Interface Software finds its popularity on the rise
February 16, 2004
BY MICHAEL KRAUSS
'No one wanted to talk
to us in 2000. We weren't sexy," says Nate Fineberg, the
42-year-old CEO of Oak Brook-based Interface Software.
As Interface prepares
to launch three new modules to its industry- leading InterAction
software, Fineberg no longer worries about his company's appeal.
His firm fills a unique niche. It's the customer relationship
management solution for professional services firms.
"We serve 72 of
the 100 largest law firms," Fineberg says. "Of the four
largest consulting firms, we have two. We have investment banks,
even professional sports organizations," he says.
Founder Terry Holt
launched the company in the early 1990s as a services firm helping
organizations adopt Microsoft Windows. "Through engagements
with Sidley & Austin and Gardner Carton & Douglas, we
came upon a relationship management need that wasn't being filled,"
says Fineberg, who joined in 1997.
attorneys, for attorneys
president of Teamwerks, a local consulting firm, was an early
proponent. "I led technology at Jenner & Block in 1995,"
she says. "We piloted Interface's software. It was the only
CRM product designed by attorneys tailored to the needs of attorneys."
Frank Ballantine, senior
partner at Sachnoff & Weaver, says InterAction helps track
which lawyers have the right skills for assignments. More significantly,
Ballantine says, "It helps me understand the school connections,
the board connections, the invisible networks that drive the world."
It's also a successful
software product invented in Chicago.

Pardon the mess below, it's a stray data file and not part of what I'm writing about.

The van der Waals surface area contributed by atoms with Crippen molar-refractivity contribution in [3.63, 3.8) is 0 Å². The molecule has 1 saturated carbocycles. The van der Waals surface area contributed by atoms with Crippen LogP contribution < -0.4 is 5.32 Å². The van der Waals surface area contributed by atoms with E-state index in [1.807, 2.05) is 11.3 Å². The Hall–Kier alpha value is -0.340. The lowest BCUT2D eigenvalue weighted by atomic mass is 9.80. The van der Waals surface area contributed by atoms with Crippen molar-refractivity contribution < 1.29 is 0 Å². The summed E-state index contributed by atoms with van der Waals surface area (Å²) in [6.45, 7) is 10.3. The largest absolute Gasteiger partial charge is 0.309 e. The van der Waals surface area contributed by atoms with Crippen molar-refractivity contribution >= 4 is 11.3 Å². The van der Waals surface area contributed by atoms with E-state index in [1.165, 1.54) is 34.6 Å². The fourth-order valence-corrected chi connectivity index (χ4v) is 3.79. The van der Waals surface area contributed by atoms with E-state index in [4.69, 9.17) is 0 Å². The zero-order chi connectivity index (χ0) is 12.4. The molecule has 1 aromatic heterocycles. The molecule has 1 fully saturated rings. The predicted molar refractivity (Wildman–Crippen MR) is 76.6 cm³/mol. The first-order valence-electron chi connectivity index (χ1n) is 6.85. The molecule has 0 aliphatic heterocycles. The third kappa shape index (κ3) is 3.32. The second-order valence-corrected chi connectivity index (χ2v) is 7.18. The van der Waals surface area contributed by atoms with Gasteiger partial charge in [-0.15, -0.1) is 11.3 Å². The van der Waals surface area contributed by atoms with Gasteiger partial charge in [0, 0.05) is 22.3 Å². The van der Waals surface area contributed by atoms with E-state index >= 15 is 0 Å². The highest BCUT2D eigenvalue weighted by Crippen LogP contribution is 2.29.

is a new trend that's gaining popularity here.
The Pampered Chef,
an Addison-based direct seller of kitchen tools, is adding a 600,000-square-foot
distribution center and updated warehouse-management system. The
expansion is necessary, says Richard Schubkegel, vice president
of information systems, to support a sales force of 70,000 independent
kitchen consultants who organize 1 million home kitchen shows,
serve 12 million customers and generate sales of more than $700
Instead of buying all
new equipment, Schubkegel turned to Wauconda-based Heartland Computers
Inc., a seller of new and refurbished electronic warehouse and
inventory gear. Heartland supports vintage systems like Schubkegel's
circa-1997 system, and according to Heartland, Pampered Chef saved
$107,000 using Heartland's services -- a savings that should be
palatable to Pampered Chef owner Berkshire Hathaway, run by the
frugal Warren Buffett. The move matches a new tech trend: Customers
aren't always buying the latest version or upgrade.
Kudos to Heartland's
CEO, Jerry Greenwald, 62, who began his career as a store manager
for Jewel Foods. In the early 1970's, his store was a test site
for the first electronic handheld order-entry devices. Greenwald
loved the technology, and went to work for several manufacturers
before starting his own business. Today he employs 60 and services
a host of customers.
Greenwald says he and
Pampered Chef founder Doris Christopher have something in common.
They both started businesses in their homes in 1980. "Doris
started in Mount Prospect. I started in Schaumburg," Greenwald
says. "Christopher sold her business to Berkshire Hathaway.
I'm still waiting for Warren."
44, president of the Technology Executives Club, is a committed
convener, bringing local technology types together to discuss
issues. With a presidential election brewing and a jobless recovery
under way, he's tackling technology outsourcing.
"There's a perception
that outsourcing only means a shift of jobs to other countries,"
he says. "The lower-level, repetitive functions are going
overseas. The value-added roles will stay."
He urges job seekers
to adapt, and expand their skills toward higher-value roles.
Mark Power, president of ROS Inc., an outsourcing advisory firm,
quotes statistics from McKinsey & Co. that show "for
every dollar spent by American companies on outsourcing in India,
the U.S. economy has benefits worth $1.21."
My guess: Outsourcing
will be a big issue in the election even if it makes economic
Datebook: MCI CEO Michael
Capellas appears Thursday at Kaarina Koskenalusta's Executives'
Club. Google's David Hirsch talks at the Business Marketing Association.
Krauss is a Chicago based tech-writer and consultant, and senior
vice president for Hostway Corp., Chicago.